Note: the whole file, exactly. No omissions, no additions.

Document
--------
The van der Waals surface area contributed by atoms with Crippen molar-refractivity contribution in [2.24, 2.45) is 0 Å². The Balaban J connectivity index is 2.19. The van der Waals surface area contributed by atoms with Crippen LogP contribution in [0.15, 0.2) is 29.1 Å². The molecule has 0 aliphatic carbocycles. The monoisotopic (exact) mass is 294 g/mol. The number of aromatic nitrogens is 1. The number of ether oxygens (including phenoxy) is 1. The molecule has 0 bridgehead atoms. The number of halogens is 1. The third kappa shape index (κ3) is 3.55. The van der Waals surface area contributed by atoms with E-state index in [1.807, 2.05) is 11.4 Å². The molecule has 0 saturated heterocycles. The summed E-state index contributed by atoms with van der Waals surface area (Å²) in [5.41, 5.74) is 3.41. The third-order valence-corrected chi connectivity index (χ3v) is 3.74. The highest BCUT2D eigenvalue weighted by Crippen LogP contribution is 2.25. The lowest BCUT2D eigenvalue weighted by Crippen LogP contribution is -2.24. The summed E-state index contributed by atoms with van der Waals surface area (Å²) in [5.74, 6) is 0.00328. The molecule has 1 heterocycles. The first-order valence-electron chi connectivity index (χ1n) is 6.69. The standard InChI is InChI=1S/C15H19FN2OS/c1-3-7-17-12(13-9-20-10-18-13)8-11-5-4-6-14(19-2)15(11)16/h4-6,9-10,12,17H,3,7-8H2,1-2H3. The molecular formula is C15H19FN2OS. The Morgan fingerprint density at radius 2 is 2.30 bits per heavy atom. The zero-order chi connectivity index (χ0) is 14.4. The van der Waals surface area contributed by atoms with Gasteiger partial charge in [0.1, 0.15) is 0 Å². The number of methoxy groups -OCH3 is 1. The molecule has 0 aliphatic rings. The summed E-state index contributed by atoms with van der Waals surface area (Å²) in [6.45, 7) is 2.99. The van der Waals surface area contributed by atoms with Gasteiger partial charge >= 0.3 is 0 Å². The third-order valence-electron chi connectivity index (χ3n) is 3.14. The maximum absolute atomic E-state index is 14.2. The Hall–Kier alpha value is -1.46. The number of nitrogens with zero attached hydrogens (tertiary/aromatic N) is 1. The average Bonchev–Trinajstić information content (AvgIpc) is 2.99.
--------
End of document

The van der Waals surface area contributed by atoms with Crippen molar-refractivity contribution in [2.24, 2.45) is 0 Å². The Balaban J connectivity index is 2.19. The van der Waals surface area contributed by atoms with Crippen LogP contribution in [0.15, 0.2) is 29.1 Å². The molecule has 0 aliphatic carbocycles. The monoisotopic (exact) mass is 294 g/mol. The number of aromatic nitrogens is 1. The number of ether oxygens (including phenoxy) is 1. The molecule has 0 bridgehead atoms. The number of halogens is 1. The third kappa shape index (κ3) is 3.55. The van der Waals surface area contributed by atoms with E-state index in [1.807, 2.05) is 11.4 Å². The molecule has 0 saturated heterocycles. The summed E-state index contributed by atoms with van der Waals surface area (Å²) in [5.41, 5.74) is 3.41. The third-order valence-corrected chi connectivity index (χ3v) is 3.74. The highest BCUT2D eigenvalue weighted by Crippen LogP contribution is 2.25. The lowest BCUT2D eigenvalue weighted by Crippen LogP contribution is -2.24. The summed E-state index contributed by atoms with van der Waals surface area (Å²) in [5.74, 6) is 0.00328. The molecule has 1 heterocycles. The first-order valence-electron chi connectivity index (χ1n) is 6.69. The standard InChI is InChI=1S/C15H19FN2OS/c1-3-7-17-12(13-9-20-10-18-13)8-11-5-4-6-14(19-2)15(11)16/h4-6,9-10,12,17H,3,7-8H2,1-2H3. The molecular formula is C15H19FN2OS. The Morgan fingerprint density at radius 2 is 2.30 bits per heavy atom. The zero-order chi connectivity index (χ0) is 14.4. The van der Waals surface area contributed by atoms with Gasteiger partial charge in [0.1, 0.15) is 0 Å². The number of methoxy groups -OCH3 is 1. The molecule has 0 aliphatic rings. The summed E-state index contributed by atoms with van der Waals surface area (Å²) in [6.45, 7) is 2.99. The van der Waals surface area contributed by atoms with Gasteiger partial charge >= 0.3 is 0 Å². The third-order valence-electron chi connectivity index (χ3n) is 3.14. The maximum absolute atomic E-state index is 14.2. The Hall–Kier alpha value is -1.46. The number of nitrogens with zero attached hydrogens (tertiary/aromatic N) is 1. The average Bonchev–Trinajstić information content (AvgIpc) is 2.99.